Home / Sport / Yankees vs. rays: what the story of short-rest pitchers says as Gerrit Cole and Tyler Glasnow play Game 5

Yankees vs. rays: what the story of short-rest pitchers says as Gerrit Cole and Tyler Glasnow play Game 5

Friday’s ALDS Game 5 between Yankees and Rays will decide who will advance to face the Astros in the ALCS. Notably, the decisive tilt will also see starting pitchers resting briefly. Ace Gerrit Cole goes for the Yankees on a three-day rest, and right-footed fellow Tyler Glasnow takes the hit for Tampa Bay just two days after pitching five innings in Game 2.

Neither has ever started with a short rest, which means we’re flying instrumentless to some degree. The only thing we can do is evaluate how the starting pitchers have performed over recent history with the short rest. This discussion is only relevant to Cole for a couple of reasons:

  • Glasnow almost certainly won̵
    7;t make a traditional start and probably won’t even make it once full time through the Yankees order. He may not be quite a trailblazer in Game 5, but it’s hard to imagine manager Kevin Cash letting him go more than two innings. This is especially true since fellow starter Blake Snell is also available to give Cash one or three innings.
  • Glasnow has made a relief appearance on two days of rest on 10 occasions in his career, and that’s essentially what he will do in Race 5.

For these reasons, the historical models do not apply to what Glasnow will likely be asked for on Friday night. Cole, however, reckons that he should be asked to take a more traditional short rest start, which probably means about five innings.

The good news for the Yankees is that Cole has been preparing for this possibility since the start of his Game 1, so he didn’t have to change his routine on short notice. That said, history suggests that Cole could experience a significant drop in performance. Here’s how the starting pitchers performed on the normal four days off versus the three days off since the start of the wild card era, i.e. 1995 onwards. This starting point gives us a large sample of data while being sufficiently clear on the days of the four-man rotation. Furthermore, the power of modern crime is for the most part built into this range. Now here are the numbers for all these beginnings in MLB in the arc in question:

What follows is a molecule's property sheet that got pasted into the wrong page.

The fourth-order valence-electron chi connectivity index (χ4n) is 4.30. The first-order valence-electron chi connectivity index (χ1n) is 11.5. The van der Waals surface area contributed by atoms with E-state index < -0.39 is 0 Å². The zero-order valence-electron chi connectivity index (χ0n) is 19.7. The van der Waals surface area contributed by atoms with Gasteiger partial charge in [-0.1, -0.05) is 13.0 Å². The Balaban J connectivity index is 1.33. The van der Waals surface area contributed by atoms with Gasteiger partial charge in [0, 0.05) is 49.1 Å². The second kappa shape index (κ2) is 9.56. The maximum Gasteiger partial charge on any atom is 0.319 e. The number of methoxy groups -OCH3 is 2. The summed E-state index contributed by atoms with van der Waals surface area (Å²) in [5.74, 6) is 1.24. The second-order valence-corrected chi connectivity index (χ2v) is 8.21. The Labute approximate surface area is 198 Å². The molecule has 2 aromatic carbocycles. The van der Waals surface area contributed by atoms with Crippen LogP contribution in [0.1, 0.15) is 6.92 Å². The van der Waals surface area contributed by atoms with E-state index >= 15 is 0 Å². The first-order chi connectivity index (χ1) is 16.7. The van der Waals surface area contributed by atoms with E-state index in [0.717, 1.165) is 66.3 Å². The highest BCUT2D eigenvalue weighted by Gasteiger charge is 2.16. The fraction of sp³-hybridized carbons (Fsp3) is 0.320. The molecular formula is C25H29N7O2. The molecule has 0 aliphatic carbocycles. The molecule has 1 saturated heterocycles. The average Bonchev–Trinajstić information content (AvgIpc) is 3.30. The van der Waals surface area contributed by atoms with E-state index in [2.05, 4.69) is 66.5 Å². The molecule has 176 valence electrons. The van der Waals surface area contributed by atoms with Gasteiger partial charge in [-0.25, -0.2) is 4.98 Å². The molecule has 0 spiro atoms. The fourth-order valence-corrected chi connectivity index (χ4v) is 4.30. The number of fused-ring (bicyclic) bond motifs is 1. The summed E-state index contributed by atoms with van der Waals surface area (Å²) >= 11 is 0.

Three days (1995-2020)





Four days (1995-2020)





As you can see, this is a general decline at all stages. The ERA jumps more than half a run and in related matters the three-day rest pitchers have been worse off at the command and control level and when it comes to limiting base runners and turning off the bat. It is also worth noting that it is generally the best pitchers who are pushed into a short rest serve, which means that the short rest population in those numbers above is likely better overall than the normal rest population. However, the drop in performance is significant.

Now let’s see if anything changes when we limit samples to just the last decade, or from 2011-20.

Three days (2011-2020)





Four days (2011-2020)





Over the past decade, the decline from full rest to three days of rest has been even more rapid. None of this is particularly surprising. Contemporary beginner pitchers are trained to throw at most every five days, and pitchers are notorious creatures of routine. Turn over all those things that have been wired over the years, and they probably won’t be on the mound themselves.

Perhaps Cole as an elite beginner pitcher has what it takes to resist these trends. Manager Aaron Boone can definitely help matters by allowing Cole at most two trips through the opponent’s batting order. Boone can get some length from Deivi Garcia and Luis Cessa if need be, and Aroldis Chapman and Zach Britton will obviously be available for high leverage outs in the last few frames. The question is whether Cole in his first taste of short rest can get him the ball with minimal damage to the scoreboard. The past says it will be difficult.

Source link